Geek Pride welcomes guest blogger Katrin Schumann, co-author of The Secret Power of Middle Children: How Middleborns Can Harness Their Unexpected and Remarkable Abilities, which recently came out in paperback.
The way we view our most fundamental intimate relationships is undergoing a seismic shift. Politicians and voters are locked in contentious debates about gay marriage and who has the right to marry whom, and yet many people are skeptical about the institution of marriage itself. They're waiting longer and longer to marry, and heading for the divorce courts at the first sign of trouble.
So what are Americans looking for in a long-term relationship? What makes them work? Do we still value loyalty, if not the legal document that binds us to our promises?
Surprisingly, we can learn a lot about what makes us happy in our couplings from, of all people, middle children.
- In Marriage, Americans Value Fidelity Above All Else
When asked in 2010 by the Pew Research Center, "What a makes marriage work?" people listed faithfulness above all other traits (including sharing chores or religious beliefs). This means that middleborns are actually better poised than other birth orders to achieve longevity in their marriages. Why is that? A study by birth-order researcher Dr. Catherine Salmon showed that middles are significantly less likely than others to cheat in a long-term romantic relationship—80 percent said they never strayed, compared to 65 percent of firstborns, and 53 percent of last-borns. If you want a good marriage, do like middles: Place a high value on dependability and commitment.
- Having a Happy Sexual Relationship Is Critical to Marital Success
Sex matters. Studies show that when couples are intimate frequently they're happier. Salmon conducted groundbreaking research comparing sexual attitudes to actual behavior, with some astonishing results: Middleborns are less judgmental of other's sexual interests and more willing to experiment in the bedroom. Yet this permissive attitude to sex doesn't lead them into hot water; quite the contrary. Not only are middles less likely to cheat than others; separate studies suggest that middles, and the people married to them, are more satisfied overall in their marriages.
- Singles Do Still Care About Matrimony
The most recent U.S. Census data reveals some stark new numbers about marriage: In 1960, 72 percent of all adults (ages 18 and older) were married, compared to only 51 percent today. But even though fewer Americans are getting hitched, people still yearn for deep and lasting connections to others: Pew Research found that 61 percent of people who never married would like to do so one day, and only 12 percent did not. Middle children rank highest, by far, among birth orders for their generosity and loyalty, and are the least likely of all birth orders to seek marriage counseling, need therapy, or be neurotic. It could be that their selfless tendencies make middles even-keeled partners, and help them sustain long and happy marriages.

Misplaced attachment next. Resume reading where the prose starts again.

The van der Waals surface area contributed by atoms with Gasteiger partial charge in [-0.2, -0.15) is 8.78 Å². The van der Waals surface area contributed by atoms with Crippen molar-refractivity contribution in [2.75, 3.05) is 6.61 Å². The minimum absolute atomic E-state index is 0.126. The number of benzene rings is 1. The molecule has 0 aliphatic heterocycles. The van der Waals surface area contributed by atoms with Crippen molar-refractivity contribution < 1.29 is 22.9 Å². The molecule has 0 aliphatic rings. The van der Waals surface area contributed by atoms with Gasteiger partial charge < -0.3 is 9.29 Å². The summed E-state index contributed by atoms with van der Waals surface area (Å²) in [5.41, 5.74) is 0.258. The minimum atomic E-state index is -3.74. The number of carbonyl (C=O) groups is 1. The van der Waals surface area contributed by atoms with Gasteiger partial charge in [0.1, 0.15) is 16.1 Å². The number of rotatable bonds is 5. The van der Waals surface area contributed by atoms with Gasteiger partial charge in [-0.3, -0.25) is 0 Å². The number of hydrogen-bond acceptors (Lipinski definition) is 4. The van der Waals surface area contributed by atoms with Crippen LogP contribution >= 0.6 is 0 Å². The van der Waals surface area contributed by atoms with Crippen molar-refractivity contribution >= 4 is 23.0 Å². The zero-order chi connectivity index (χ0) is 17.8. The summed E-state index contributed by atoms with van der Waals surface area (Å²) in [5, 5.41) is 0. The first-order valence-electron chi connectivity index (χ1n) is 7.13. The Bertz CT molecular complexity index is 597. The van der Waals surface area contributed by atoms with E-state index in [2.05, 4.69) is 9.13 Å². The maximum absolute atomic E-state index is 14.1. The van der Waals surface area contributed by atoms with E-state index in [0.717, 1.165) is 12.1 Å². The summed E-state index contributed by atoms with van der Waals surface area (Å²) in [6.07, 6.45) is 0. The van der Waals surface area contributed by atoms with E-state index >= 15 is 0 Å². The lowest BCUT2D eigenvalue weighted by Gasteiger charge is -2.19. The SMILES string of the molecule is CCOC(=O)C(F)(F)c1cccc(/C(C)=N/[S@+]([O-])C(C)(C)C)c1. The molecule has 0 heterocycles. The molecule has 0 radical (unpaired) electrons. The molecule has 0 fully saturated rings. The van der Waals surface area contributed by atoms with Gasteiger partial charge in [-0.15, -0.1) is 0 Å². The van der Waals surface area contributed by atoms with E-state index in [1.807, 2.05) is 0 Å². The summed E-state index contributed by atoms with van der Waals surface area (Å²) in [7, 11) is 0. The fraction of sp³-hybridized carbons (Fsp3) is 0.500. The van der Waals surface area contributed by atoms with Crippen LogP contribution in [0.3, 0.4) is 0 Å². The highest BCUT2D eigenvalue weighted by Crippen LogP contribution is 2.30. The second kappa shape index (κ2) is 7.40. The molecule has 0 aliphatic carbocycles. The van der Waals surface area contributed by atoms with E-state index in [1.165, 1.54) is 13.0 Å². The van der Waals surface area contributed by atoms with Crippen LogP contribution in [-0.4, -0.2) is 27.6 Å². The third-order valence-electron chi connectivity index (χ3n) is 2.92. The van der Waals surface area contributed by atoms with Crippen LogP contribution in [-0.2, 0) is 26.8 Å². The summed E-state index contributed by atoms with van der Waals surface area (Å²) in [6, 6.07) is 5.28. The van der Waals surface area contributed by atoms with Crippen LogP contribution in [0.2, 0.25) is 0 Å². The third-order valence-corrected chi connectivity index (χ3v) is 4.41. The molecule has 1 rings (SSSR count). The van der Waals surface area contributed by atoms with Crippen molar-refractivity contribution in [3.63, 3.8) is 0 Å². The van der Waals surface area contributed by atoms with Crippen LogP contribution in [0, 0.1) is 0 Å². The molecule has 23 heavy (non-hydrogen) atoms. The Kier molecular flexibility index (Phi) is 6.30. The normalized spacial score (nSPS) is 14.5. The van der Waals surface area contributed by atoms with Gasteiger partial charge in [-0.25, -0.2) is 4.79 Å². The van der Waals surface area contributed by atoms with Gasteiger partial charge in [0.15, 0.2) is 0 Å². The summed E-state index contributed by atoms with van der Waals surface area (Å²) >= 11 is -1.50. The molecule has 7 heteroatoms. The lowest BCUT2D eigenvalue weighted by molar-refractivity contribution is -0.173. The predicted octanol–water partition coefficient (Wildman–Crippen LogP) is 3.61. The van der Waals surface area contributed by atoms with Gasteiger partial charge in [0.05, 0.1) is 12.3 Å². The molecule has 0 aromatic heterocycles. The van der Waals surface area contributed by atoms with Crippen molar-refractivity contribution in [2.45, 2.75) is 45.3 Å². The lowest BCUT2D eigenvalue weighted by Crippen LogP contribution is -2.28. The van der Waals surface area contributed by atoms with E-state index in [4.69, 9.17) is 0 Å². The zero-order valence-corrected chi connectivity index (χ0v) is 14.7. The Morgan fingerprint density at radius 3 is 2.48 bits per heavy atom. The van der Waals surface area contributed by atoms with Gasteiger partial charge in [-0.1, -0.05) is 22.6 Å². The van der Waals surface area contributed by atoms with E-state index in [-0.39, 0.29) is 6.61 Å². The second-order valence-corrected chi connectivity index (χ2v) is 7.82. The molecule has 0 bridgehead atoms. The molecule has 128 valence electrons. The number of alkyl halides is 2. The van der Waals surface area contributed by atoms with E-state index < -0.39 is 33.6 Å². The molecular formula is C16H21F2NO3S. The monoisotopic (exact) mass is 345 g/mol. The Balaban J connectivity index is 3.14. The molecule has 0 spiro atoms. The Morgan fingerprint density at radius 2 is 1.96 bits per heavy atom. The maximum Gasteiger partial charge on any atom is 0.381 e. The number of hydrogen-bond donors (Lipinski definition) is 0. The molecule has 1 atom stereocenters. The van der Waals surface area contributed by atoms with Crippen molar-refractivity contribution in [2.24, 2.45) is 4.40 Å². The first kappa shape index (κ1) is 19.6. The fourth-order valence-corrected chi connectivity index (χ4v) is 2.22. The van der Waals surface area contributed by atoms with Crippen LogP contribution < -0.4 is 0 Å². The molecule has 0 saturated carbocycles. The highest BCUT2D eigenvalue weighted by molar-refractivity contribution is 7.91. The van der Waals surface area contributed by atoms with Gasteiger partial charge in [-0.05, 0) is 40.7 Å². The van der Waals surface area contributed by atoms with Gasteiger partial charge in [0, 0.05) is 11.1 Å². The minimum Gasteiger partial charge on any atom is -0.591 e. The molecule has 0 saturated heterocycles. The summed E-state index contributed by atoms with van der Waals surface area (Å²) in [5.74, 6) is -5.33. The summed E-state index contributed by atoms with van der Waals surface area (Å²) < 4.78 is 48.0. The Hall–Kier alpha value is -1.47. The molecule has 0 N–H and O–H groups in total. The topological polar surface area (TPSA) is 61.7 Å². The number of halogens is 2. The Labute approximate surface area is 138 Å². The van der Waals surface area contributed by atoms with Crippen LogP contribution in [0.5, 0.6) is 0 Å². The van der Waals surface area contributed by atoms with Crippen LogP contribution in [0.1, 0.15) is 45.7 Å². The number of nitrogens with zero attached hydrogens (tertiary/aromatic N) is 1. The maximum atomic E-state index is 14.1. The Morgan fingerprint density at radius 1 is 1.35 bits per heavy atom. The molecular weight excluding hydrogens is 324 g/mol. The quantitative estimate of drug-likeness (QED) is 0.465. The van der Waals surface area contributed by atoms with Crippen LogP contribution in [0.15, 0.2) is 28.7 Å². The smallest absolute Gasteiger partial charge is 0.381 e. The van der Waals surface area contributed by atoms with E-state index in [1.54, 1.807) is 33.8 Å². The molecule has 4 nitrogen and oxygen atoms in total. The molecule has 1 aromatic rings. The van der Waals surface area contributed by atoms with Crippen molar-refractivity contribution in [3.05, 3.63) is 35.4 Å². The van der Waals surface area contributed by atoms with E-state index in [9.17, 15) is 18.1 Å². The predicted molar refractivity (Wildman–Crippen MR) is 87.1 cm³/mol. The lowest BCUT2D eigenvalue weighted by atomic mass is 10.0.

- Negotiating Skills and a Willingness to Compromise Lead to Excellent Partnerships
Because they may have been "squeezed" in their families as kids, middles develop great strong negotiation skills, as well as empathy and openness. They also place high value on strong social ties and support, often showing greater loyalty and connection to "chosen family" than to their actual families. These traits are highly valuable in managing romantic relationships, as well as friendships. As two Israeli researchers concluded, "Middles are like type O blood; they work for everyone."
Although the rules are changing rapidly, it remains the case that a majority of Americans prefer being paired in lasting relationships than living alone. Looking at the qualities that middles embody—loyalty, generosity, openness, and flexibility, to name just a few—we can all learn a thing or two from them about how to turn the dream of of lasting commitment into a reality, regardless of our birth order.
Katrin Schumann is co-author of The Secret Power of Middle Children (Penguin, 2011) and Mothers Need Time Outs, Too (McGraw Hill, 2008). A founder of Every Day Matters: Open Conversations on Modern Parenting, she has been researching and writing about family dynamics for the past ten years. In addition, she works as a freelance editor and book doctor. An instructor at Grub Street Writers in Boston, Schumann helped design and run their program for debut authors, "The Launch Lab." Through PEN New England, she runs writing classes in the Massachusetts prison system. She is a recipient of the Kogan Media Award for her work at National Public Radio. For more info: www.katrinschumann.com.